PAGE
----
The First Circuit had dismissed an earlier appeal, filed by the University April 19, because Pettine's March 29 final ruling and order did not contain a specific remedy for the plaintiffs. Groups representing nearly 2,000 American colleges and universities and groups representing several national sports organizations had filed friend-of-the-court briefs supporting Brown's appeal. Those briefs will also be refiled with the court in Boston when the University renews its appeal.
As a federal district judge, Judge Pettine is free to make such accusations, however inappropriate, but as president of Brown University, I have an obligation to defend both the University's good and honest intentions and its long history as one of the nation's premier and widely acknowledged champions of women's athletics. Brown's early leadership and record of achievement are incontestable and were above reproach before this case was brought to the court. Although Brown is and will remain one of the nation's best schools for female athletes in spite of what has been a distinctly unpleasant and at times unfair legal and public spectacle, its record of achievement and leadership has received only grudging and trivial attention.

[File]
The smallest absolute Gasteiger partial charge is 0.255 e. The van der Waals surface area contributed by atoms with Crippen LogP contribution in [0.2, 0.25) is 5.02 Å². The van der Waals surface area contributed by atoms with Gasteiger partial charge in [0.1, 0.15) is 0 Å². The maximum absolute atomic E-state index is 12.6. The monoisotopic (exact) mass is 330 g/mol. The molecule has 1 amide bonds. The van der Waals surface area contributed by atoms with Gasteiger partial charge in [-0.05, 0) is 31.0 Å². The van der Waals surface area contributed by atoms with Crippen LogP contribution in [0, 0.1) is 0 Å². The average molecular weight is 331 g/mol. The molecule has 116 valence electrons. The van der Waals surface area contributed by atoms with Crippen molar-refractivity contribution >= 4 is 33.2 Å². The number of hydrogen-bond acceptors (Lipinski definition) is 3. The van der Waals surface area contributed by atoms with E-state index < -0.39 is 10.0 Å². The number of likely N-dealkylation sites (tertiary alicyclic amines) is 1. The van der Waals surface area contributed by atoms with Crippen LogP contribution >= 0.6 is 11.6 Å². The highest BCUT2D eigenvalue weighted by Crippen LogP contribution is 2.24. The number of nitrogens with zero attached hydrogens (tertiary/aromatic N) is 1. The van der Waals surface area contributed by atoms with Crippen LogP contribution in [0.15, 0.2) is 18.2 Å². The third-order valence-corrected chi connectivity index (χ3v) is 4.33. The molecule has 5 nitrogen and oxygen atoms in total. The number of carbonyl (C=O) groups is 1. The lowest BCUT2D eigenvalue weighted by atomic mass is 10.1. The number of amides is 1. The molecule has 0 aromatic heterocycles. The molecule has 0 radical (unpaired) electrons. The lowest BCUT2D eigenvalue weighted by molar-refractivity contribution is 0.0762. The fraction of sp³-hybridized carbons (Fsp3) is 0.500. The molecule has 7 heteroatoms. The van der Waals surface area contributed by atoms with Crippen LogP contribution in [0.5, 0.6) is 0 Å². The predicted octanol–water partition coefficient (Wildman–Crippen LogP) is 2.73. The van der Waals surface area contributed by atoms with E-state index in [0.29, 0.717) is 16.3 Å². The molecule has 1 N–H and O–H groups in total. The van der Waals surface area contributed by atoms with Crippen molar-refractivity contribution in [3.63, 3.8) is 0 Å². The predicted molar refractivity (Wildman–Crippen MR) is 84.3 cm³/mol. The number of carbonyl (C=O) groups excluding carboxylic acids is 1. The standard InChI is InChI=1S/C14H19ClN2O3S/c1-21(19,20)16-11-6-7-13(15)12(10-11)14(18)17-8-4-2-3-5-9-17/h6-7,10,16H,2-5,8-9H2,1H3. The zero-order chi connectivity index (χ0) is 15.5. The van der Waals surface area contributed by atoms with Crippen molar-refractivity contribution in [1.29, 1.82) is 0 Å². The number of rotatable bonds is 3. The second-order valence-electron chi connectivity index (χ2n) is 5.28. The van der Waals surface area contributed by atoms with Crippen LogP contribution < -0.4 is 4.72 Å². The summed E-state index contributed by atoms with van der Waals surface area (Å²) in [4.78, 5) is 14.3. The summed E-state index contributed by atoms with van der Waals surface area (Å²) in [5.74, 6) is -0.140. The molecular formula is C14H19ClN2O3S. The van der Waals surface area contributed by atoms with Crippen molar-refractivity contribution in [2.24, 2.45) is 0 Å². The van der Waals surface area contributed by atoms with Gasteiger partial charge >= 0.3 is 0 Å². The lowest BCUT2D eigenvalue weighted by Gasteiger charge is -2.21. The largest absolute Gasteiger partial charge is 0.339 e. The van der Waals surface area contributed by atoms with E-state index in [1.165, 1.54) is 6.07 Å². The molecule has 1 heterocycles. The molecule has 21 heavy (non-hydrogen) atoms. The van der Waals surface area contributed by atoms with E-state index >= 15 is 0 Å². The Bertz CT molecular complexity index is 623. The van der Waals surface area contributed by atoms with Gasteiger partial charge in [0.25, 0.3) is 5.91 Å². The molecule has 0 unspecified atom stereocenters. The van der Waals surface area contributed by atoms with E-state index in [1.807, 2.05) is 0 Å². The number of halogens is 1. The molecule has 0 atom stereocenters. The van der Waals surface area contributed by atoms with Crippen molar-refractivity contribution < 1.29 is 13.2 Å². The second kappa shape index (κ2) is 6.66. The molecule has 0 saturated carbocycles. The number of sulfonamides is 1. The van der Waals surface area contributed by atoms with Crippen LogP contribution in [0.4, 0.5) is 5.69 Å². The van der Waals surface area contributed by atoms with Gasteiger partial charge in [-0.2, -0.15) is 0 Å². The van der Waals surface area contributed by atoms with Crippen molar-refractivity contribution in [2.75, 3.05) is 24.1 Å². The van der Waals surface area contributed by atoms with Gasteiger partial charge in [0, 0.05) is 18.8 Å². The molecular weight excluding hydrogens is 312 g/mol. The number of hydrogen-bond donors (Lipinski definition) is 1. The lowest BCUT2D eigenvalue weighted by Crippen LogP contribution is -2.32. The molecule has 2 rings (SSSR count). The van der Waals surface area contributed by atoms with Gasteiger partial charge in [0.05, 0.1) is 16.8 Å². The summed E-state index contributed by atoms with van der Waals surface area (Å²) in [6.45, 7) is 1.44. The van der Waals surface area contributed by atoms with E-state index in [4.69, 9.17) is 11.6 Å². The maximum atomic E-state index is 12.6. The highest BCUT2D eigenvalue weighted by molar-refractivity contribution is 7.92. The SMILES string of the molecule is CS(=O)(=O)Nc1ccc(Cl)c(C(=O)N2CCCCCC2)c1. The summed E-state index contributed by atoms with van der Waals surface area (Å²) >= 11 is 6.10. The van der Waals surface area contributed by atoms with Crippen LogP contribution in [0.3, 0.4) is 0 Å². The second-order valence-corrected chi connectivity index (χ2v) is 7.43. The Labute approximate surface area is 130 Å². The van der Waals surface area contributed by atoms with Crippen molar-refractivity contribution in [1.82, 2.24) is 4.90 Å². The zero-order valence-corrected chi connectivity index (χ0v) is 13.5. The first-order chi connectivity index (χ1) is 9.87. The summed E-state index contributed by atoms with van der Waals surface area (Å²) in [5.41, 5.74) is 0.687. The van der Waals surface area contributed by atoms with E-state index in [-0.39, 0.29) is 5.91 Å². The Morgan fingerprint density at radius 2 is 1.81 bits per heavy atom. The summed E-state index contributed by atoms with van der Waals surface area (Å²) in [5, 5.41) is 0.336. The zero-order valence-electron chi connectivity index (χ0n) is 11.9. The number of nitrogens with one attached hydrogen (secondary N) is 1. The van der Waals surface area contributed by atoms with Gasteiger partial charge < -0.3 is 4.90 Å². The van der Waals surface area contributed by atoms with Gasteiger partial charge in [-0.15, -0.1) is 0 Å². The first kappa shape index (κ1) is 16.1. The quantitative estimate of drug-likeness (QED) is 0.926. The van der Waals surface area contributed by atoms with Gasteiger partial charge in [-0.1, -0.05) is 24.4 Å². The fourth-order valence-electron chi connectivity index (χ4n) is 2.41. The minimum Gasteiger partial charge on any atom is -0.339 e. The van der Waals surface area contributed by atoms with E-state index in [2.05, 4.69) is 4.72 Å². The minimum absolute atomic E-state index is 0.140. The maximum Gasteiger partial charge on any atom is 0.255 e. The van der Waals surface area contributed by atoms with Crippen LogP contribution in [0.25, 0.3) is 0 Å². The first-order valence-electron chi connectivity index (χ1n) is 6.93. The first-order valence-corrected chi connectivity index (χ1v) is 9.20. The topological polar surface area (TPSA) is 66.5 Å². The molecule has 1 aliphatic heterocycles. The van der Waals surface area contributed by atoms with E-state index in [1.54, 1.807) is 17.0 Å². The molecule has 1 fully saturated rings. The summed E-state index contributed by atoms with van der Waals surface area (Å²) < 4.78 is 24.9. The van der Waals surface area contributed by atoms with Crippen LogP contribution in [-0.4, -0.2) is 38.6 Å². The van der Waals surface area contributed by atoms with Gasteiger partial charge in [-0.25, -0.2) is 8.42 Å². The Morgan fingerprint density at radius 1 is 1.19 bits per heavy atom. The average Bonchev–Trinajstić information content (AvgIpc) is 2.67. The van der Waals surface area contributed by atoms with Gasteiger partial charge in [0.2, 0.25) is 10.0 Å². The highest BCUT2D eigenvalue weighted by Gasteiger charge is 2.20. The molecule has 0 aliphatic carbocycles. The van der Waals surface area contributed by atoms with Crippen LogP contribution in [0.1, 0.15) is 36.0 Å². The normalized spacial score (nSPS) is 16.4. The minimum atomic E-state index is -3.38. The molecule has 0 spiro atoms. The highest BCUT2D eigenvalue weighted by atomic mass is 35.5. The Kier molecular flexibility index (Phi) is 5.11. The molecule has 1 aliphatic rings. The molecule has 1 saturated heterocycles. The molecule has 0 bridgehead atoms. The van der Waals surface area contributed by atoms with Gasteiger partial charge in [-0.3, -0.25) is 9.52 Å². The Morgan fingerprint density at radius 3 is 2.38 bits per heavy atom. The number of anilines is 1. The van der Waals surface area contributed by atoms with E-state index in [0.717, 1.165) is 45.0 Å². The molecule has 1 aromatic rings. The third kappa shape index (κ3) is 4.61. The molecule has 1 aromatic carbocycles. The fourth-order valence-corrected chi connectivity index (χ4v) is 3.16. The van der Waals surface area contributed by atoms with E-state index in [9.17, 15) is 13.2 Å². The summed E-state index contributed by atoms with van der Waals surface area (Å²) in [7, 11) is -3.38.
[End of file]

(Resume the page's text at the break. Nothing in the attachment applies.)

Judge Pettine has done what he said he would not do. He has told the University which teams it must offer and has defined the level at which the University must support them financially. This is precisely the kind of micromanagement Judge Pettine said he would avoid. His ruling tramples upon and undermines the University's autonomy in designing its programs and setting its priorities. It is obvious to me that Judge Pettine did not mean what he said. Rather than adopt the University's full plan or request revisions, he has acceded to the plaintiffs' demands, willingly embraced micromanagement and sent the case on to Boston.